ply, and spread his wings ready for flight,
bnt as he rose into the air a fierce hawk
pounced down upon the poor bird and
Annie looked very sorrowful, and lit
tle Leila laid her head upon her sister’s
knee and cried.
“Sister,” said she, at length, yesterday
I was looking from one of the windows
on the other sido of the palace, that over
hangs the sea; there I watched the gold
and silver fish as they sported about in
the water. Let us throw some of this
cake to them.”
The fishes rose to the surface, but alas,
only to meet the same fate as the poor
little linnet, for a huge shark swallowed
them, one after the other, as the princess
was uttering tho words of her message.
“It is useless,” exclaimed Annie, “there
some wicked Genic, whose enchant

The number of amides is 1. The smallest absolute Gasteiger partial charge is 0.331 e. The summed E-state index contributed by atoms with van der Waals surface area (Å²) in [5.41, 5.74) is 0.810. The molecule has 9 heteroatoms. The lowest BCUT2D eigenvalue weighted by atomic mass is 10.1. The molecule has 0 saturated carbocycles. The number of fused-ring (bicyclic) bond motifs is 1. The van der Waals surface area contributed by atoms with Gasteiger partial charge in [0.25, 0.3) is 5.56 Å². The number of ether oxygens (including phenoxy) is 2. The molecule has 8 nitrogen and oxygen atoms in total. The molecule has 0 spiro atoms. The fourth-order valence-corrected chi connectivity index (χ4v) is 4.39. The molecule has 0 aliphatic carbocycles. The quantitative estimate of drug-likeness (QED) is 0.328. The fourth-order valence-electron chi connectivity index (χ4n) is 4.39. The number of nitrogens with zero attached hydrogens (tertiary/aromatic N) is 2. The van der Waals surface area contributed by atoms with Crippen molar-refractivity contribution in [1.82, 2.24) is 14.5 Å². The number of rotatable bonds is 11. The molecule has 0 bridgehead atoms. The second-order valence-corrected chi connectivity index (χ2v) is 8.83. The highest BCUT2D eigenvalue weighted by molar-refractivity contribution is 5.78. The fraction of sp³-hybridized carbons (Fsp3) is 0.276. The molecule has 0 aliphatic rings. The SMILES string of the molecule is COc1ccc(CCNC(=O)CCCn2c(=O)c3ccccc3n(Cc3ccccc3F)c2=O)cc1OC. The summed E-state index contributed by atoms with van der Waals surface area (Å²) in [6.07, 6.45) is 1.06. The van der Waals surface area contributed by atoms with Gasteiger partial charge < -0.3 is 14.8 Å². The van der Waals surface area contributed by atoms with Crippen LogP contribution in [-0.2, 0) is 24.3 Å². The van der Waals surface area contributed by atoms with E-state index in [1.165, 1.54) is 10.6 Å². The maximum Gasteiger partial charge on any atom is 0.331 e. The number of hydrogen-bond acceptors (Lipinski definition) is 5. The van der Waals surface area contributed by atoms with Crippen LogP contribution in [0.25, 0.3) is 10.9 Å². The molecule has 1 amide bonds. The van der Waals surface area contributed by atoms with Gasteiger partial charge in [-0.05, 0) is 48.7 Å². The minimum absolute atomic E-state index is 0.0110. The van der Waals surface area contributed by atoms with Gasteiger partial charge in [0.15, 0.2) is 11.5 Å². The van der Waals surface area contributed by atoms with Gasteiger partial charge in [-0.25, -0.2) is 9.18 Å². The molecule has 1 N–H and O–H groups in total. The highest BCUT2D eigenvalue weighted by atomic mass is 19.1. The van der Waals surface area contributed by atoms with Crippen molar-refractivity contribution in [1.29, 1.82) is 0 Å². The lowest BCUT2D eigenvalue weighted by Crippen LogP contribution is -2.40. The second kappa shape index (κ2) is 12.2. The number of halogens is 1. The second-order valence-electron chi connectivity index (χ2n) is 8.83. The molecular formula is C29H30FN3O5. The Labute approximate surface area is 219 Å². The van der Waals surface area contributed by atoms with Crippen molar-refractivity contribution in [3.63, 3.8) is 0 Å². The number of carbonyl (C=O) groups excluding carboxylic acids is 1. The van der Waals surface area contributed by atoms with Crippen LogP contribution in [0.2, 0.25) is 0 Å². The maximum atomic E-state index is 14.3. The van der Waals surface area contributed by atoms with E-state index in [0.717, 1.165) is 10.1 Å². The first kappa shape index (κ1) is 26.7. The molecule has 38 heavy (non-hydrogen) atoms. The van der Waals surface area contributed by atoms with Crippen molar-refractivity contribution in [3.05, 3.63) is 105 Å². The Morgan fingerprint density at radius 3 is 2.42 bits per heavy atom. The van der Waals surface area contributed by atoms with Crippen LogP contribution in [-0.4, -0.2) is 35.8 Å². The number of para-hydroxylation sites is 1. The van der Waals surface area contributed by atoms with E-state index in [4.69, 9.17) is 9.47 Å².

ments ore too powerful for any living
creatures to resist, and the fierce hawk,
and the yet fiercer shark are here at his
One morning, some days after, a little
lady bird was creeping along the balcony
where Annie was sitting playing upon her
guitar, and singing mournful air. The
lady-bird was so f-mall, that it escaped
the notice of the watchful dragons, and
crept on, and on, antilit reached the feet
of little Leila. She w’as a wise child,
and did not pretend to see the lady-bird
until the woman who attended upon the
princesses had left Jkhe room, then she
pointed it out to her sister.
“Lady-bird,” said Annie, “will you go
and tell the sad tale of our sufferings ?
The lady-bird understood her, and
crept np again to tho window, when
down dropped a horrible black spider,
bnt the little princess Leila, who was
watching, gave him inch a blow with her
fan that he lay dead; then away flew the
pretty lady-bird, even over the heads of
the terrible dragons.
And whither did she fly? To fairy